Tyler Perry. Just saying his name elicits many different responses, depending on whom you ask. You may receive responses such as, "He's a modern-day Stepin Fetchit"; "He's a brilliant artist"; "His movies are filled with coonish characters"; or, "He always tells the same preachy story."
There are few individuals in black history who provoke opinions as varied as Mr. Perry does with the movies he produces. You either hate his movies or you can't wait for the next one. You either hate what he represents in his films or you applaud his cinematic and marketing genius.
In my opinion, there could be (and possibly is somewhere) an entire college course dedicated to Tyler Perry and how the movies he makes can create divided feelings regarding how blacks are seen and represented in movies. Yet another could explore the character of Madea, which raises so many other questions regarding what the character represents and how that fits into conversations on homosexuality, transgender identity, and the black church.
No matter what color you are, it is always inspiring to see a rags-to-riches story. Tyler Perry came from a home where, as a child, he was beaten by his father and sexually abused by others. He attempted suicide but eventually graduated from high school with a GED. I have to give him props for his success story. Today he's a multimillionaire, and given that he's one of the few African Americans who not only has a studio but employs many blacks, it's hard to criticize him.
From the start Mr. Perry cultivated an audience with his plays, which always had a religious aspect wrapped in humor. These plays continue to be well-received, especially on what is called the "Chitlin' Circuit." Gaining in popularity, he soon adapted many of his works to film and television with his main protagonist, Madea, leading the way.
Don't get me wrong: Madea is a funny character. But the character contains an interesting paradox, stemming from the fact that she is played by a man (Tyler Perry portrays Madea in drag). The paradox lies in the fact that the character is accepted by the faith community. To many Madea is a non-threatening character who may remind them of their grandmother or some other loud-talking member of their household. Madea represents the take-no-mess-and-tell-it-like-it-is person. But why do faith communities accept Madea when they are aware that she is played by a man in drag? Would the same churchgoing audiences accept a man attending their church services in drag? If they open their arms to a man who wears lipstick and has a padded chest, taking it a step further, would or could that love extend to someone who still has manly features but identifies as a woman? If not, is that because they are actually laughing at us and not with us?
It's no secret that in the black church there is a great divide over LGBT issues. Although Madea is not transgender, there are aspects of the character that raise questions about acceptance of black transgender women. Many gay men can blend in without being marked as gay, but for many women who are transgender, it is more difficult to blend in and avoid ignorance or rejection from faith communities. Whether transgender or gay, to be accepted in the church one has to "butch" oneself up, but even then one wouldn't be fully accepted but relegated to the fringe instead. Or one could just join the choir, where there's a sort of unofficial "don't ask, don't tell" policy.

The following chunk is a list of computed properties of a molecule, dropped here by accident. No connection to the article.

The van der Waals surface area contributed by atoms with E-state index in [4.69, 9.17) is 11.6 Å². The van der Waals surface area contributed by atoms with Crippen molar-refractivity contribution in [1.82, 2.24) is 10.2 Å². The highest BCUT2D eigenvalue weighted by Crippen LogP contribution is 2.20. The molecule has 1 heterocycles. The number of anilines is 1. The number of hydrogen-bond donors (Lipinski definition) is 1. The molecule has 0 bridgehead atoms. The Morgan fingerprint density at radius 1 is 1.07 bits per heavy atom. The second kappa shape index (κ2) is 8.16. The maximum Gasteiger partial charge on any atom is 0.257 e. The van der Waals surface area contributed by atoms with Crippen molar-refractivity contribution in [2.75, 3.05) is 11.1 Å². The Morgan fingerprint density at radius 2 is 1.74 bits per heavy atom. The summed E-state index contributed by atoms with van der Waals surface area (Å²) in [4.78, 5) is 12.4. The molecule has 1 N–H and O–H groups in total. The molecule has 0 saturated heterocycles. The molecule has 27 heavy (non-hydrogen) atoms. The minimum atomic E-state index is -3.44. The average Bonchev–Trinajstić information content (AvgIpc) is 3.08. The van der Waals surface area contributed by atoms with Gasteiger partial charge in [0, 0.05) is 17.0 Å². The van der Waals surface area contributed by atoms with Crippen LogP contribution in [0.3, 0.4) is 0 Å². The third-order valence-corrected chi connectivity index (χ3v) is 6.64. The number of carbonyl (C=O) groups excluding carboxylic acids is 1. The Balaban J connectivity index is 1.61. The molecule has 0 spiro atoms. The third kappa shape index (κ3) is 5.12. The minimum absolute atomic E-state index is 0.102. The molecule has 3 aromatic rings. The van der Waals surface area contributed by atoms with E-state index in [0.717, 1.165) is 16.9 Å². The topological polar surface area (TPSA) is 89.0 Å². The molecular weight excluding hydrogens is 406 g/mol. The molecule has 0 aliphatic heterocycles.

When regarded as a black man stripped of his masculinity, Madea is nonthreatening, and people accept her for her entertainment value. The same goes for gay black men in today's media; if you look at movies and television, you would think that all gay black men wear dresses, carry purses, and/or walk around in high heels. I recognize that there are members of our community who fit this role, so what I'm saying is not a judgment on them, but I wonder why that's the only image of black gay males that we see in the media. From The Real Housewives of Atlanta to RuPaul's Drag Race, it would seem that stereotypically gay black men are the norm and masculine gay men are the exception. Could it be that the only way to get past the thought of a man in a dress is to emasculate him and render him nonthreatening?
To be fair, Tyler is not the first to entertain an audience in drag. There have been countless before him, like Flip Wilson, Eddie Murphy, and Martin Lawrence. And he's not coming out as gay by performing as Madea, and perhaps this further contributes to Madea's broad appeal.
With another Madea movie set to be released, members of faith communities have another opportunity to reflect on how they treat people in their own communities who happen to have been born male but identify as women, and on how they can embrace and accept those same people as they have Mr. Perry. Yet the truth is that as long as we black gay men and transgender women are making you laugh and shuckin' and jivin', we will always be one thing to faith communities and media audiences: safe.